Cold And Empty – Mary Magdalene
By Ron Hughes
Ron continues his “I Was There” series by recounting the dramatic garden encounter between the risen Jesus and Mary Magdalene. This series of posts recount the thoughts and actions of various individuals before and after the momentous happenings at Calvary. Read “Mary of Bethany” the first post in the series here.
Ron Hughes is the president of FBH International and has decades of experience in Christian mass communications. Recently Ron has overseen the launching of HopeStreamRadio, a Christian internet radio ministry. One of Ron’s passions is writing and he shares this passion with others on his program, “Author Interview.“
Mary Magdalene Walks In The Darkness
The sharpness of her grief had subsided to a numb heaviness. Emotionally spent, physically exhausted, and spiritually empty, Mary walked in the darkness. Any semblance of restful sleep eluded her, so she rose long before dawn and headed for the Damascus gate which would take her north out of the city to the tomb. Though too early to meet the other women at first light to take spices, she couldn’t deny herself the comfort of being near Him, even if a great stone separated them.
As she thought of the stone, a practical matter arose in her mind. She had watched Nicodemus and Joseph close the tomb. How would the women be able to open in when they brought their spices later that morning?
An Open Tomb
In spite of the darkness, Mary did not doubt that she would be able to recognize the tomb. She had lingered there after the men left. Her memory held every detail, but when she arrived at the place, she felt disoriented. She looked around her, but did not see the sealed tomb. One tomb nearby stood open, but she did not identify Jesus’ tomb as quickly as she thought she would.
A little cry escaped her lips when she suddenly realized that the tomb she sought was the open one. The stone had been rolled away from the mouth of the cave. That’s why her memory of it did not match the reality before her. Something had happened in the night. She must tell the disciples. With her cloak billowing and her headscarf flying behind her she ran back to the upper room where the disciples had spent the night.
Peter and John met her at the door as her tongue tripped over itself as she spilled out the words, “They have taken the Master. He’s not in the tomb. We don’t know where they have put Him.” It took a moment for the men to comprehend the significance of her words, but when they did, they ran off together in the direction of the tomb.
He Was Not There!
By now, the other women would be stirring. They would be expecting to meet her soon. She returned to the tomb with her heart equally cold and empty. Peter and John had left, no doubt returning to the city as confounded as she had been. She stood by open tomb, weeping. She had seen the men put the Master’s body inside. Instinctively, she stooped to look inside to confirm what she already knew in her heart—He was not there.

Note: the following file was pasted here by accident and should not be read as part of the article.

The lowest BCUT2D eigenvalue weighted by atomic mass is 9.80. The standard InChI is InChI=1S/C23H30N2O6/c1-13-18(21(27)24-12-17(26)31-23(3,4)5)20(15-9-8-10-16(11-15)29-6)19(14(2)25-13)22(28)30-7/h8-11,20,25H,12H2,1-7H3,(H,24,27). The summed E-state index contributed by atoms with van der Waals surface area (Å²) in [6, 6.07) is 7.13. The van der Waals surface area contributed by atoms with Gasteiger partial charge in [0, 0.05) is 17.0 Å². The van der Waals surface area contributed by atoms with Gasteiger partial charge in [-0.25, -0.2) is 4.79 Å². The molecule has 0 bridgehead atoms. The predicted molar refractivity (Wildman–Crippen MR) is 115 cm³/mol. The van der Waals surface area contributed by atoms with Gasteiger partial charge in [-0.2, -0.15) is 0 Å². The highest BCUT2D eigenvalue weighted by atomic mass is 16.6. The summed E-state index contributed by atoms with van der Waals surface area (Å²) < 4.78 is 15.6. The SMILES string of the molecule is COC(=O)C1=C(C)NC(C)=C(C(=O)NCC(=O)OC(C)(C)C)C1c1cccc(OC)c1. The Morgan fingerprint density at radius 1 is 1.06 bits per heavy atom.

But the tomb was not empty. Two angels in white sat on the low stone bench where the Master’s body lay. One sat where His head had been, the other at His feet. “Why are you weeping?” they asked. Mary had never expected to have a conversation with an angel. Perhaps it was the ordinariness of the question which prompted her to respond simply and directly, “Because they have taken away my Master, and I don’t know where they have put Him.”
Who Are You Looking For?
After this odd little encounter, Mary stood erect and turned from the mouth of the tomb, sensing a presence behind her. A man stood there, the gardener, no doubt, come early to tend to his duties. Perhaps he had been present when whoever stole the body of Jesus had carried out their sinister operation. But before she could confront him, he spoke to her. He had two questions.
“Woman, why are you crying? Whom are you looking for?”
This was her chance. “Sir, if You are the one who took Him away, tell me where You have put Him, and I will take Him away.” She spoke out of deep emotion, disregarding the fact that she had seen two men struggling to carry the body of the Master when they had put Him into the tomb.
“Mary.” Just one word. Her name. But when He spoke it, she recognized Him.
“Rabboni!” she cried, sinking to her knees, overcome at the sight of Him and ready to clutch His feet so that He could never get away from her again.
A Command For Mary Magdalene
He spoke again—a warning, but spoke in the gentlest tones. “Do not try to hold on to Me, for I have not yet gone to My Father. But here’s what I want you to do: go to My brothers and tell them that I am ascending to My Father and your Father, and to My God and your God.”
The next thing she knew, Mary’s feet were once again carrying her back toward the city. This time, instead of grief, joy filled her—her heart, her mind, her very soul. She had seen the Master and she had a message for His people. She would be the first to testify that Jesus lived. He lived! The words rattled in her head all the way back to the upper room.
Mary had experienced love—Calvary love. The Master had loved her to death, and because He had, could give her life. Because He lived, she lived. He had given her a taste of the joy of His kingdom.
Breathlessly, she pounded on the door. She had a message for the Master’s followers, both for those in the upper room, and for all who would come after.
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Images Courtesy of:
What Jesus Saw From The Cross – James Tissot
Don’t Touch Me – Tizian
Resurrection of Jesus – Hans Memling
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